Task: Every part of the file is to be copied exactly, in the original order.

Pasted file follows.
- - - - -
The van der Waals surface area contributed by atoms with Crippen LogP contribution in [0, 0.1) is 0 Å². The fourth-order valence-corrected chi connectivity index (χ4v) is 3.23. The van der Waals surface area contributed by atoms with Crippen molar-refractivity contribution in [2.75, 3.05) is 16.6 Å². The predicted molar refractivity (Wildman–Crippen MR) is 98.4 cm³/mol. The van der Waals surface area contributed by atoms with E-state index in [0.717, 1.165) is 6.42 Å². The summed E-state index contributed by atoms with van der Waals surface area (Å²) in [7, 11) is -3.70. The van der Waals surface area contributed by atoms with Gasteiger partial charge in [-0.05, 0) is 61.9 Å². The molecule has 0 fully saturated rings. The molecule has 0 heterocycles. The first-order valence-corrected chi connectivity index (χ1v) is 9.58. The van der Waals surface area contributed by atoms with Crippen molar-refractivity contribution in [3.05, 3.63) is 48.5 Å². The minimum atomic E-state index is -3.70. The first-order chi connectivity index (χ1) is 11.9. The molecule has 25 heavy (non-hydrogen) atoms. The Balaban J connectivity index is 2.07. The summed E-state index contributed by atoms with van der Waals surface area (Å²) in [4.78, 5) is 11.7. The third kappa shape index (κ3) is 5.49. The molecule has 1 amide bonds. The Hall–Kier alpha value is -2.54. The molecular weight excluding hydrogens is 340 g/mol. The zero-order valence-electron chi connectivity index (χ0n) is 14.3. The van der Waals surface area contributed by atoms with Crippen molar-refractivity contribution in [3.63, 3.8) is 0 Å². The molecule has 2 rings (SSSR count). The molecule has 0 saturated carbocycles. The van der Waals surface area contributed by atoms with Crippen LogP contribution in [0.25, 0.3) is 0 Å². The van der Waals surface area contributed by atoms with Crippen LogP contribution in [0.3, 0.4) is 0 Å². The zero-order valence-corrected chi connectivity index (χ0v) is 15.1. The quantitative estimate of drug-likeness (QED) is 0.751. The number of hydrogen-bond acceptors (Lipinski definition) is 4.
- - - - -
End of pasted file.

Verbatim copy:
The van der Waals surface area contributed by atoms with Crippen LogP contribution in [0, 0.1) is 0 Å². The fourth-order valence-corrected chi connectivity index (χ4v) is 3.23. The van der Waals surface area contributed by atoms with Crippen molar-refractivity contribution in [2.75, 3.05) is 16.6 Å². The predicted molar refractivity (Wildman–Crippen MR) is 98.4 cm³/mol. The van der Waals surface area contributed by atoms with E-state index in [0.717, 1.165) is 6.42 Å². The summed E-state index contributed by atoms with van der Waals surface area (Å²) in [7, 11) is -3.70. The van der Waals surface area contributed by atoms with Gasteiger partial charge in [-0.05, 0) is 61.9 Å². The molecule has 0 fully saturated rings. The molecule has 0 heterocycles. The first-order valence-corrected chi connectivity index (χ1v) is 9.58. The van der Waals surface area contributed by atoms with Crippen molar-refractivity contribution in [3.05, 3.63) is 48.5 Å². The minimum atomic E-state index is -3.70. The first-order chi connectivity index (χ1) is 11.9. The molecule has 25 heavy (non-hydrogen) atoms. The Balaban J connectivity index is 2.07. The summed E-state index contributed by atoms with van der Waals surface area (Å²) in [4.78, 5) is 11.7. The third kappa shape index (κ3) is 5.49. The molecule has 1 amide bonds. The Hall–Kier alpha value is -2.54. The molecular weight excluding hydrogens is 340 g/mol. The zero-order valence-electron chi connectivity index (χ0n) is 14.3. The van der Waals surface area contributed by atoms with Crippen molar-refractivity contribution in [3.63, 3.8) is 0 Å². The molecule has 2 rings (SSSR count). The molecule has 0 saturated carbocycles. The van der Waals surface area contributed by atoms with Crippen LogP contribution in [0.25, 0.3) is 0 Å². The van der Waals surface area contributed by atoms with Crippen LogP contribution in [0.3, 0.4) is 0 Å². The zero-order valence-corrected chi connectivity index (χ0v) is 15.1. The quantitative estimate of drug-likeness (QED) is 0.751. The number of hydrogen-bond acceptors (Lipinski definition) is 4.